CRISPR Therapeutics, Vertex set for first sickle cell disease trial after FDA lifts clinical hold — just don't look for any explanation
CRISPR Therapeutics and Vertex have resolved a clinical hold on a high-profile gene editing program — but they’re still not ready to divulge much in the way of details about the temporary derailment they got slapped with five months ago.
The partners say the FDA has now given the green light to test their sickle cell disease treatment in humans. That will likely expand the Phase I/II study the companies are on track to initiate by the end of the year, adding to sites in the UK and Canada, where they have secured clinical trial approvals.
The announcement was out just after market close Wednesday, carrying CRISPR shares $CRSP up as much as 15% after hours. It is however down again in pre-market trading, as is Vertex $VRTX, which saw a drop of almost 5%.
If successful, the trial would mark the first clinical validation for CRISPR’s ex vivo gene editing approach, which Vertex paid $105 million to partner on back in 2015.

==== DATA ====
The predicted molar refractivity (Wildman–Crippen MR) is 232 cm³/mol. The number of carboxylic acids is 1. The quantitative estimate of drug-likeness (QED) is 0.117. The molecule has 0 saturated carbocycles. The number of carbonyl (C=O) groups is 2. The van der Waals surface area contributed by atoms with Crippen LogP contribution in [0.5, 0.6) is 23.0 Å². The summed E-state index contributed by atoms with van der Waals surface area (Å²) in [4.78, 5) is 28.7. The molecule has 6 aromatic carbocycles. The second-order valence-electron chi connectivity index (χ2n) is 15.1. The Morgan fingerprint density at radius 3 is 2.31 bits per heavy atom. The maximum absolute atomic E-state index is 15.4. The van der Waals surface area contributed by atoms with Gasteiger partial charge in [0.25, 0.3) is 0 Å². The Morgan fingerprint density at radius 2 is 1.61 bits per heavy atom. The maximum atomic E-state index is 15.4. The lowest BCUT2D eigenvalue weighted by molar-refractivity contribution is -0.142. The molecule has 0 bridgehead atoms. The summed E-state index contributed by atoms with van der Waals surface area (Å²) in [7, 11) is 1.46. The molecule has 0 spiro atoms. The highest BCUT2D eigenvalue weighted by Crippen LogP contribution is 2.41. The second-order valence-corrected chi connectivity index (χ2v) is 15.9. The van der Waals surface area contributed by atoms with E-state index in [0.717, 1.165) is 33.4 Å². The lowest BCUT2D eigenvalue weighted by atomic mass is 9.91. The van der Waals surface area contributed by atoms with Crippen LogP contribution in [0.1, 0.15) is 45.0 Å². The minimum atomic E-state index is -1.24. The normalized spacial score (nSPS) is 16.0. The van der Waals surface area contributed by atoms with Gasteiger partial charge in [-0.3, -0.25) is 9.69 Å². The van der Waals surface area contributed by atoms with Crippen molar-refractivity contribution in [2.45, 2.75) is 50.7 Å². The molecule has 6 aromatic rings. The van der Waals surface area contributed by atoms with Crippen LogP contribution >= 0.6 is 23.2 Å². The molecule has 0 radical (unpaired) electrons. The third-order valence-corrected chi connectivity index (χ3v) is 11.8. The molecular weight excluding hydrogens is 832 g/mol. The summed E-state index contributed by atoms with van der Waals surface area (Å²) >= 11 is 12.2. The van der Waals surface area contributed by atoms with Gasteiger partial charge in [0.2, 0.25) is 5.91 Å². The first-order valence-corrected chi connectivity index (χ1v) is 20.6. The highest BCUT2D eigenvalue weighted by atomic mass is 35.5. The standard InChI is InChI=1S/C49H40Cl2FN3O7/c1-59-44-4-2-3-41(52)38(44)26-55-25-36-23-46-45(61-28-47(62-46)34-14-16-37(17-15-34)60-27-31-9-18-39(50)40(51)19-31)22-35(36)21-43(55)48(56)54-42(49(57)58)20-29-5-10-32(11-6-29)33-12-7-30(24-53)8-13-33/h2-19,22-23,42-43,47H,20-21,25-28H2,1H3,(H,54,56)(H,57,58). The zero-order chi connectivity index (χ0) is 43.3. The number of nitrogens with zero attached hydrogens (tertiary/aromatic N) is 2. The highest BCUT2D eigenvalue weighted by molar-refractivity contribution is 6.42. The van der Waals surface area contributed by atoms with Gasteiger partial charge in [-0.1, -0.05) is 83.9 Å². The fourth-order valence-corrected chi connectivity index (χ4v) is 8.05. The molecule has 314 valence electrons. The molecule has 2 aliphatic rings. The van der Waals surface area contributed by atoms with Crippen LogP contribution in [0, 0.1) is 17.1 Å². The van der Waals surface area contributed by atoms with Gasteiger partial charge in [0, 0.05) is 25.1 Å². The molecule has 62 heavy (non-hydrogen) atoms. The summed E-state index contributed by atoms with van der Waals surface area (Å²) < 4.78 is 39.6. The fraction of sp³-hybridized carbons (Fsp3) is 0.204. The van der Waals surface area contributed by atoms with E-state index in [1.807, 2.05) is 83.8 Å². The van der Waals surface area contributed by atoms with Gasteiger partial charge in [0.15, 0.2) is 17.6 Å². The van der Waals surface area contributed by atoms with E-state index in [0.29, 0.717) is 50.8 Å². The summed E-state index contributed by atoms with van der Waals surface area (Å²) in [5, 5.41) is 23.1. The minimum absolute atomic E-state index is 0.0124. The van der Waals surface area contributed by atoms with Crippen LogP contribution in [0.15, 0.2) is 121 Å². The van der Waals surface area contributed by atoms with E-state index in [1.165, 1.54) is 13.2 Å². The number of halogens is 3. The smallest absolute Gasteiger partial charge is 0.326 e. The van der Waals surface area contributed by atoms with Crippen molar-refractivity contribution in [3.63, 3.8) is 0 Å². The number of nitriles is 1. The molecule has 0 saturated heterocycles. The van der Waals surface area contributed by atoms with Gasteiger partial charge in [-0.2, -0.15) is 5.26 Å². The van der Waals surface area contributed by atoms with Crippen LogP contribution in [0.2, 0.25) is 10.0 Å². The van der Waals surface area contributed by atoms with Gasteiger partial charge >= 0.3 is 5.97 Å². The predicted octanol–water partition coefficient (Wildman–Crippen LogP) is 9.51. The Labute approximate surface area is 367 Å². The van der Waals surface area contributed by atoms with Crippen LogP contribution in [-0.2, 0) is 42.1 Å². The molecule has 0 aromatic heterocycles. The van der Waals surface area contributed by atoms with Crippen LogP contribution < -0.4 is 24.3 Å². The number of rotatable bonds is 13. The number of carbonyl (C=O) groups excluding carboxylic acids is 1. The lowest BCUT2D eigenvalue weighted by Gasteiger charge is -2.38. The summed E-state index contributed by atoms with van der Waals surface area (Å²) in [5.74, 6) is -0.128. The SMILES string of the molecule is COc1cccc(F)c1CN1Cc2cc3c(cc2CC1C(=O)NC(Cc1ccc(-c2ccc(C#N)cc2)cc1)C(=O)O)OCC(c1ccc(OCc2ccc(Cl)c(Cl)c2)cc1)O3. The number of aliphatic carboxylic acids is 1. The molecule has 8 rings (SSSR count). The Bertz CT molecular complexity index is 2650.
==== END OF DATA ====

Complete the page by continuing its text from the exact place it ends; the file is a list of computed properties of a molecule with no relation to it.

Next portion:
Scientists are still trying to understand the potential harms of the tech. For Vertex — which has built its name largely on cystic fibrosis — it’s also the first bud on its new hemoglobinopathy branch.
CTX001, which involves engineering a patient’s hematopoietic stem cells such that they produce high levels of fetal hemoglobin (or hemoglobin F), will also be investigated as a therapy for beta-thalassemia. Enrollment has begun in Europe.
In a brief statement, CRISPR and Vertex remain tight-lipped about why regulators were concerned or what they did to reassure them.
A Vertex spokesperson has this to say in response to my query: “We can’t share more at this point beyond the fact that we and CRISPR Therapeutics had a productive dialogue with the FDA over recent months and answered the questions raised in their initial review of the IND.”